DIRECTOR: Tim Burton
May Contain Spoilers!
In 1989, hot off the heels of his previous hit, Beetlejuice, Director, Tim Burton set his sights on reimagining one of the DC Comics most sacred characters, apart of from Superman that is, The Dark Knight. This incarnation owes a debt to Frank Miller’s mid-80’s, Batman: The Dark Knight Returns and Alan Moore’s (Watchmen) The Killing Joke, in which Batman became a darker, more meaningful characters, and not just your run of the mill crime fighter.
Batman, was not perfect, as the film focuses more on fulfilling Jack Nicholson’s screen time obligations over fully realising the central character himself. This would be resolved 16 years later with Batman Begins, but here, it’s the Nicholson’s, The Joker’s show, and he doesn’t half steal it! I don’t hold though, with any comparison to Heath Ledger’s, Joker from 2008’s The Dark Knight, as he was an anarchist, whilst Nicholson is just crazy.
But he is funny, darkly so, but still the clean-cut Clown Prince Of Crime, rather than Ledger’s more serious and frightening take. Both work really well and are on par with each other, but as this film goes, accusations that Batman/Wayne are sidelined are somewhat valid, though not to the extent that some would argue. In short, it works. The film is not only entertaining, it’s a classy and well conceived adaptation of the comic book characters, as influential to the genre back in 1989 and Batman Begins would be in 2005.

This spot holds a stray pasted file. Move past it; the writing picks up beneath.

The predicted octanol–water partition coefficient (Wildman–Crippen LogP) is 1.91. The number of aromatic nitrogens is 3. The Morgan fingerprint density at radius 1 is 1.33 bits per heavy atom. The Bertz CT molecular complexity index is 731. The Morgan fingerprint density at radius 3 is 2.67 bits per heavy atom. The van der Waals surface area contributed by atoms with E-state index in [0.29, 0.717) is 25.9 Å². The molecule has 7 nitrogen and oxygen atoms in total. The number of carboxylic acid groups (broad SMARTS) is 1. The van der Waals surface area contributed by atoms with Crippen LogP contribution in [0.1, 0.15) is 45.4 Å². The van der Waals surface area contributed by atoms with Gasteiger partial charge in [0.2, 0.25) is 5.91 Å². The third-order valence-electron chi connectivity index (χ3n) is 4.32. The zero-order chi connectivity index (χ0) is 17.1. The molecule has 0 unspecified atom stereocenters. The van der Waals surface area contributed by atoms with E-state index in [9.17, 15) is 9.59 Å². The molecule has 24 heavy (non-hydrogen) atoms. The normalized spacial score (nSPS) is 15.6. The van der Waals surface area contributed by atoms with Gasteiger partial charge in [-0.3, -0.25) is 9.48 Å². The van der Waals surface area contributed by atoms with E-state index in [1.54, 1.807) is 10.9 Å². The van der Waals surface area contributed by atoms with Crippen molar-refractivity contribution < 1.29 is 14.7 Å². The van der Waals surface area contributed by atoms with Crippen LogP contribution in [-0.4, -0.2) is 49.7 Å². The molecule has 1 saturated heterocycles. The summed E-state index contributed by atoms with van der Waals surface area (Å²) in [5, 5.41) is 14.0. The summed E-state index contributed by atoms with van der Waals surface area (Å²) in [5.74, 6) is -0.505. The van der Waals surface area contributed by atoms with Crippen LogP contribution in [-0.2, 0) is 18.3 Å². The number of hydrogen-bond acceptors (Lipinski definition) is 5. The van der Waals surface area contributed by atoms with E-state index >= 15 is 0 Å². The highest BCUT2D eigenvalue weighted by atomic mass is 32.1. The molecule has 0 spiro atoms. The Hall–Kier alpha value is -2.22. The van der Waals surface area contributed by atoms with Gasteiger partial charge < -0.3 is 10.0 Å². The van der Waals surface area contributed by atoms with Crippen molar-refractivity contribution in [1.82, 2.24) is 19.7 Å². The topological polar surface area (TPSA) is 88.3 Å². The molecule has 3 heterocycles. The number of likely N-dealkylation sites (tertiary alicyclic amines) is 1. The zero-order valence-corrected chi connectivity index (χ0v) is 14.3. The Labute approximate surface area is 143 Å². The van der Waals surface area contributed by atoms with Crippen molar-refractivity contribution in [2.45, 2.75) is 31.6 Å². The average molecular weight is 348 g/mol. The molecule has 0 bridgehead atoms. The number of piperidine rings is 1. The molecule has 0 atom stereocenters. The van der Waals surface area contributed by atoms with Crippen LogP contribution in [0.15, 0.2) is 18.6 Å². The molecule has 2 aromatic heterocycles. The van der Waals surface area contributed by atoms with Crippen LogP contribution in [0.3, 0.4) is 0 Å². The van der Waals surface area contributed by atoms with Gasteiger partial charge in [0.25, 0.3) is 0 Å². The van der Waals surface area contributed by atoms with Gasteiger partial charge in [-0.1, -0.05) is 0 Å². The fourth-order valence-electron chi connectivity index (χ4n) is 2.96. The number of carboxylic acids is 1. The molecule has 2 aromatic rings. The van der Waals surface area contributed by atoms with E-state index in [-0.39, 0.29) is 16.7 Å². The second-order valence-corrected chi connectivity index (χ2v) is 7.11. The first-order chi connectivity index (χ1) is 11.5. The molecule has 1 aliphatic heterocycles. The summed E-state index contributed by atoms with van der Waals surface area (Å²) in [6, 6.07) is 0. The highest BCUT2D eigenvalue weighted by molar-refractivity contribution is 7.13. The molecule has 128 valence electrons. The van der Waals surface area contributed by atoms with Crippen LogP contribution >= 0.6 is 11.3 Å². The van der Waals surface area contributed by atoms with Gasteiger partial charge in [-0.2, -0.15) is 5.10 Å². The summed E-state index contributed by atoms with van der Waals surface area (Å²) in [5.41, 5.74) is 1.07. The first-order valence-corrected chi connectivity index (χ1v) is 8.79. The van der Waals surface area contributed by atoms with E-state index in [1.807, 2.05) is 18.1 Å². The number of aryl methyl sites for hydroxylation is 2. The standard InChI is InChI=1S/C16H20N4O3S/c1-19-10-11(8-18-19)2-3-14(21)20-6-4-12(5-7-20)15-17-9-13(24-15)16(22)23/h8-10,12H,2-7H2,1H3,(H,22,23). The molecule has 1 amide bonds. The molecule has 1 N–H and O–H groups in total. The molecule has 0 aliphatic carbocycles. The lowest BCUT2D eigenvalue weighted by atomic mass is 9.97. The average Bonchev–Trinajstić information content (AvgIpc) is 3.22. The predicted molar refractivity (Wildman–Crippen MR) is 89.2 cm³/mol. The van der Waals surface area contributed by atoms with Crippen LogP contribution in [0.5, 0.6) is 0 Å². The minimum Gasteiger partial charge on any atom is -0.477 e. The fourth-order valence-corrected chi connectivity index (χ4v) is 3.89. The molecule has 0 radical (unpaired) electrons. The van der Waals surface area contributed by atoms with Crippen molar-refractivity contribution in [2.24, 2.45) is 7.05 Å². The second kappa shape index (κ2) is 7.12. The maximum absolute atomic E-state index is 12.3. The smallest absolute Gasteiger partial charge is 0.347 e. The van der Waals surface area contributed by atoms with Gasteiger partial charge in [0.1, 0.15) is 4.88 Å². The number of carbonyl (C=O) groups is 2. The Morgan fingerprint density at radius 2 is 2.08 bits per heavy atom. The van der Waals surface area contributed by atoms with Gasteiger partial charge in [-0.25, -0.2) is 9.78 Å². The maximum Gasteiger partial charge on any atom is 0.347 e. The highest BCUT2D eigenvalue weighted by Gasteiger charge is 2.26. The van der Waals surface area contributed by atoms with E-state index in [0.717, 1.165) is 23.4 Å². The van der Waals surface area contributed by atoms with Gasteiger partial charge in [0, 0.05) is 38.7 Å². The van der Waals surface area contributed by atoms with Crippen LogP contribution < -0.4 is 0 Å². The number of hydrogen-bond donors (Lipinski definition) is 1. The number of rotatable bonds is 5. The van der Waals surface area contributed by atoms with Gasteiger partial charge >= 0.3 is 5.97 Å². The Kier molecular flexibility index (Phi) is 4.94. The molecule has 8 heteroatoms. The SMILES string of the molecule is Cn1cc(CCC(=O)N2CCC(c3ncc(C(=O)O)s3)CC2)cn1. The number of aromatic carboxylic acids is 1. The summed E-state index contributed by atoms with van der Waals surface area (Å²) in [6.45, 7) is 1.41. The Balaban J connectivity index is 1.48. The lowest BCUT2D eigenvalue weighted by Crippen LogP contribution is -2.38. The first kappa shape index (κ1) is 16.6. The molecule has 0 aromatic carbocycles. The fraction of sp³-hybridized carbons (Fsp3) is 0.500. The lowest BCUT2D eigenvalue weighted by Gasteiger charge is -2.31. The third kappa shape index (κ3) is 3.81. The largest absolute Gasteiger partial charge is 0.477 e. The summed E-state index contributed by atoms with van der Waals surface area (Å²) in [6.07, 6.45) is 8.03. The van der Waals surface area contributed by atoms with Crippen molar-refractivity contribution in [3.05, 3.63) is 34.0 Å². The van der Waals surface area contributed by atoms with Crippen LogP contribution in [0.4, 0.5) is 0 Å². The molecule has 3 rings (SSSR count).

Burton set the tone, of a dark and more serious and sinister takes of what was perceived to be the preserve of children or overgrown kids. But as any comic book fan will attest, though I’m not one myself outside the movies, comics are allegorical and not just about cartoon characters knocking each other about.
Then, there’s the Batmobile, the Starship Enterprise of the franchise. But even though this car is impractical, and the later incarnation, the Tumbler in the latest films, would feel more plausible, Burton’s gothic jet powered car would still rank as the best looking Batmobile ever! The Tumbler is great and I love it but the Art Deco stylings of this beast beat the competition full stop. And that’s the key to this project, the style.
With a macabre take on The Joker, bad-ass Dark Knight and some of the most ambitious Art Deco/Gothic stylisation to appear in a mainstream movie makes this a visual feast from start to finish, and with Burton’s twisted sense of humour perfect for this new Joker, Batman was not only a phenomenon in its day, but a classic version of Batman, even in 2012. Oh, and even though the Batwing wouldn’t last five minutes in the sky in real life, it’s still one the coolest things I’ve ever seen!